Troy Perkins left national team camp for four days last week to participate in a team building exercise with Valerenga in Norway. Valerenga's hosts for the 'retreat' - a unit of the Norwegian Special Forces. Here is Part 1 of Troy's experience.
Freezing water, well below freezing temperatures, little sleep, and even less food. Sounds like details an experienced war veteran should be using to start a story with. However, these are just a few of the things that I had to go through this last week during my club's “team building exercises.”
On Sunday, the 11th of January, I had to exit training with the U.S. team early so as I could make my early afternoon flight which took me back to Oslo, Norway. The next afternoon I arrived at home around 6 p.m. and spent a nice evening with my seven-month pregnant wife and woke early the following morning to arrive at the training grounds by 8a.m. The team all met in the changing room and were briefed by the elite of the elite of the Norwegian Special Forces. At this point I was really questioning why I had to endure the 13 hours of flying from the previous day just to get back for this two and a half days of what was described to me as a bonding experience wrapped together with some of the most strenuous exercises I would ever experience.
Our team arrives at a fort that was built in 1915 just after the several wars which were fought between Norway and Sweden. The fortress itself was built into the side of mountain and was nothing but rock and stone. Here we were broken down into three teams and assigned our military clothing and gear. After changing, we were given our first assignment of putting our tent together. These tents, mind you, were two inch steel poles, heavy canvas, cast iron stoves, fifteen deer skin hides, and a 12’x12’ pad for the base. So all three teams assembled their tents and were immediately forced into a van and ushered to a gravel/sand pit about four miles away.
Teams were separated and tied up into straight lines with ropes connecting everyone's wrists -both right and left - to the person in front or behind. Were showed the path around the woods and through the gravel/sand pit, which involved running up mounds of gravel and along the side of a 300 foot sand cliff. We were told to do five laps, and each lap was one kilometer. There were questions we were asked after each lap, and if you were wrong than you were told to run a penalty lap which was another 200 meters. So after a few really mixed up answers and three penalty laps, our team figured out that what each person was either told or what they had seen on the paper they were showed all went together to solve the questions we were given, so needless to say my team won the first challenge. What a great feeling to win something like this. (Yes, everything we did was a race against the other two teams, and there were rewards for winning, whether it be food, sleep, or water).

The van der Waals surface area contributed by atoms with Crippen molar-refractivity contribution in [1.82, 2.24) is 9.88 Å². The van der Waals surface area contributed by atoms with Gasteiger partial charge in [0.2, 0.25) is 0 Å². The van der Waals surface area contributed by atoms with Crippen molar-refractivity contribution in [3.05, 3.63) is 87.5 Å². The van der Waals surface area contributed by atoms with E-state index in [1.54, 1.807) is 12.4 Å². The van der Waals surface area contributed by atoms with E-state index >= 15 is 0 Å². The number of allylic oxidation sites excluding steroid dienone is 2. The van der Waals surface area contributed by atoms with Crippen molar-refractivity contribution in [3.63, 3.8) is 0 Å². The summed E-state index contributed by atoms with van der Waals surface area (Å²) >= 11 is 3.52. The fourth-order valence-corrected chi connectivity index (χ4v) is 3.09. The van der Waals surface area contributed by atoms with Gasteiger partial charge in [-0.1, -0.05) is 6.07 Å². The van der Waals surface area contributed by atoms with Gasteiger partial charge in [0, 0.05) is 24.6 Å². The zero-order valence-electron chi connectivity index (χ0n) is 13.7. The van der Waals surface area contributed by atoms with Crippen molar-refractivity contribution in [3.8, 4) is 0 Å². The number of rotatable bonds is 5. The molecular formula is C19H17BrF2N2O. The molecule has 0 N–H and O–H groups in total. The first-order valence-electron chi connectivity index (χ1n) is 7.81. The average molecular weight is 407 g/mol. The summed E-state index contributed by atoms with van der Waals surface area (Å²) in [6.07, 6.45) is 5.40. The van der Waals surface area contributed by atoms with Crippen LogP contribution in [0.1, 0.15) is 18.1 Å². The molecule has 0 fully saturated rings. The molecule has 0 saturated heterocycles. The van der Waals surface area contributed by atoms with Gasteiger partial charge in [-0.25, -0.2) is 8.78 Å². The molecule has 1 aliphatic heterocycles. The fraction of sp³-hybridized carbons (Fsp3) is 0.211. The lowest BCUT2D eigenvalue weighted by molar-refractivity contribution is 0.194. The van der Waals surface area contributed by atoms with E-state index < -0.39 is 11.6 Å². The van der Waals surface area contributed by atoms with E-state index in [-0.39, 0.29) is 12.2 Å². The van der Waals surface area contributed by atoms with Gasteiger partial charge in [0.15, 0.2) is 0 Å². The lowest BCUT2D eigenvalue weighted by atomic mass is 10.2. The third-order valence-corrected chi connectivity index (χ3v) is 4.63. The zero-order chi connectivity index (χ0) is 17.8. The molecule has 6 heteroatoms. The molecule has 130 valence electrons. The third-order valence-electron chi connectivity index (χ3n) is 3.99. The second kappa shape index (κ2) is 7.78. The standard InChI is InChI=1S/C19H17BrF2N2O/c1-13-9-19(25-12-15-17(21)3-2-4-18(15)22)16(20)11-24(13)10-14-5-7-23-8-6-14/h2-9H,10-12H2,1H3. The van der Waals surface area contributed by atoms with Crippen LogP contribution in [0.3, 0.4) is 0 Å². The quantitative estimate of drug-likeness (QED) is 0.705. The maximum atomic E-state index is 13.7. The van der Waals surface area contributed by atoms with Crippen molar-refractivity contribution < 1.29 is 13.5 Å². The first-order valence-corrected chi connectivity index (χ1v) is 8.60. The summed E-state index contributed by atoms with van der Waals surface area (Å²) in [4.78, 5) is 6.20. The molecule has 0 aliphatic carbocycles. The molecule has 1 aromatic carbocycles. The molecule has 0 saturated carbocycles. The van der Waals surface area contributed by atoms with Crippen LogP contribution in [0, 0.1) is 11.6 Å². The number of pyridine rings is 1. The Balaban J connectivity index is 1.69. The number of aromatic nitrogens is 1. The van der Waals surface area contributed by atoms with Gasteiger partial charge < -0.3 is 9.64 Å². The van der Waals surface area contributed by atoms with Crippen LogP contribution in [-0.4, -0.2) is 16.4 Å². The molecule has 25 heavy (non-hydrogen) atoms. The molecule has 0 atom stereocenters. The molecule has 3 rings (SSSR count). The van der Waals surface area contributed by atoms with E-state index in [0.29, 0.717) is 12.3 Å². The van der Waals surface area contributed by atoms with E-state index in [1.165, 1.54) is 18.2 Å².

Thinking that we would just be doing running and exercises like that, I was feeling pretty good about myself until we ran up the road from the pit to another pit where a nine foot wood log was awaiting us, along with two 10 gallon water jugs. Each team was told they had to carry the log and water 2.5 km one way and 2.5km back. Now, part of our gear we were assigned was an old military style stretcher with big wooden handles and metal arm extenders in the middle.
My team gathers and we were really feeling good that we could win this race as well, so we pick the log up on three of the guys shoulders and the other four carried the water on the stretcher and started off at a fast jog pace, which soon became a fast walk. When we came to the first ravine we had to navigate it quickly, which became just placing one foot in front of the other. Very quickly we realized that we could only go as fast as the slowest guy, and this was not the easiest thing to deal with considering we still had to carry our own packs on our backs. So after mounting four hills, we were back on the straight road and really trying to motivate the guys around us and just finish strong. We came in second and were awarded a loaf of bread for our team for dinner. The winning team earned a small bowl of beef stew per member of their team, and the last placed team earned nothing. But being a team, we all shared our food with each other and rested by the fire for the next hour as the night freeze set in around us and the last glimpse of the sun disappeared beyond the horizon, carrying with it any hope of rest and subduing the hunger that was mounting in all of our bellies.
So now we are in some dry clothes and ready to go home or run away - which ever would have put us in our beds and in front of a plate of food - but like true soldiers we marched on to the next three tasks:
-Walking through a freezing river in only your underwear
-Cleaning a Salmon, starting a fire, boiling water, cooking and eating the salmon
-Being blindfolded, led up a ladder and then repelling down the side of gravel silo.
The losing teams of these three tasks had to march the 3 km back to camp and at this point it was already 1 a.m. So once we arrived back at camp - yes, I had to walk - we had 10 minutes to shower and be in our tents. Through the night we rotated responsibility of keeping the fire going, and let’s just say the fire did not help to fend off the cold.